And even the results are just as remarkable as the numbers – so much so that in our Samsung Galaxy S21 Ultra review, we named it the best camera zoom on a phone.

Non-zoomed photos are also impressive, though not always on par with the best competitors.

However, combining a plethora of camera modes, including new ones like Director’s View (which allows you to capture video with both the front and rear cameras simultaneously), with a highly powerful 40MP front-facing camera, you have a smartphone photographer’s dream.

READ ALSO:  Best:10 Mobile Phone Brands to Consider in 2020!

(Image credit: Huawei)

Huawei Mate 40 pro


You might be shocked to find the Huawei Mate 40 Pro on this list; after all, it’s a phone that only received 3.5 stars from us and isn’t even on our best smartphone list.

However, the reason we can’t give it a higher overall rating has nothing to do with its cameras and everything to do with its limited app situation (due to lack of Google Play Store access).

Its cameras are outstanding. It contains a 50-megapixel f/1.9 main camera, a 12-megapixel f/3.4 periscope camera (with 5x optical zoom), and a 20-megapixel f/1.8 ultra-wide camera.

Although this isn’t as many lenses as other competitors, it does cover all of the essential types, and they all perform admirably in our tests.

Our assessment discovered that the Huawei Mate 40 Pro could handle just about any photo, from portraits to vast landscapes, zoomed photographs, and close-up topics. Even in low-light situations, it performs admirably.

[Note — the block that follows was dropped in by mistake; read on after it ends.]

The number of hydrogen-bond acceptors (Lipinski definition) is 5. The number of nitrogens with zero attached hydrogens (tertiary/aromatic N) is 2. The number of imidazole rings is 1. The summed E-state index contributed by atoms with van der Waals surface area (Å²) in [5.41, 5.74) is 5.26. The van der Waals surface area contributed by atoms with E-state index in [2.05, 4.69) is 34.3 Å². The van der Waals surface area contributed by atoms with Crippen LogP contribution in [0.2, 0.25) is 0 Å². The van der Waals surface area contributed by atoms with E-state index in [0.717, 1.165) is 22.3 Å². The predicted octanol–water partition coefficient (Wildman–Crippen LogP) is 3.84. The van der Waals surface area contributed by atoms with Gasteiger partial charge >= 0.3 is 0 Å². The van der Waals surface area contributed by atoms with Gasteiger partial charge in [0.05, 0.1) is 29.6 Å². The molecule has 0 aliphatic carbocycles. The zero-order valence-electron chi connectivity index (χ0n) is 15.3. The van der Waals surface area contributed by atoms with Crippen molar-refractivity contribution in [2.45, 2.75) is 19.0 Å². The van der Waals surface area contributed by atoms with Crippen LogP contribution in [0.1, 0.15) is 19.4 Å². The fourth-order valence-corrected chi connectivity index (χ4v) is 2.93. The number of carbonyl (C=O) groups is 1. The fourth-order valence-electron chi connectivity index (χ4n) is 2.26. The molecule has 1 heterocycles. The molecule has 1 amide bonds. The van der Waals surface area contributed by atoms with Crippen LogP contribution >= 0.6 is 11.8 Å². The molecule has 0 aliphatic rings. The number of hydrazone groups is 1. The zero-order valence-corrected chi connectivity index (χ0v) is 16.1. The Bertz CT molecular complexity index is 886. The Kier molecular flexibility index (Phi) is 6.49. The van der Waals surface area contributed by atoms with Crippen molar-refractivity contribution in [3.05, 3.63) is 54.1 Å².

While we’ve been focusing on the back cameras, the Huawei Mate 40 Pro also offers a decent front camera arrangement, with a 13MP f/2.4 camera and a time-of-flight sensor for depth sensing.

The Huawei Mate 40 Pro also has a variety of photographic modes and features, including a light painting feature and a special moon photography mode.

(Image credit: OnePlus)

OnePlus 9 Pro


While the OnePlus 9 Pro doesn’t threaten the top rank, it is by far the greatest camera phone the company has released at the time of its launch.

It contains a 48MP f/1.8 main camera, an 8MP f/2.4 telephoto camera (with 3.3x optical zoom), a 50MP f/2.2 ultra-wide camera, and a 2MP monochrome sensor for enhancing black and white images.

The ultra-wide is perhaps the most noticeable of them, as it features a freeform lens design that eliminates the ‘barrel’ distortion that can be seen at the borders of ultra-wide images produced on other phones.

The OnePlus 9 Pro’s cameras were also developed in partnership with Hasselblad, albeit the collaboration was primarily limited to colour calibration and the design of the camera app.

We expect more from this relationship on future OnePlus phones, but the results are already visible in our photographs, with correct hues.

While the OnePlus 9 Pro boasts robust manual settings, it also performs admirably in auto mode, making it an excellent point-and-shoot option.

The OnePlus 9 Pro is a good all-rounder in terms of photography – and most other respects – with video recording at up to 8K quality and a respectable 16MP front-facing camera.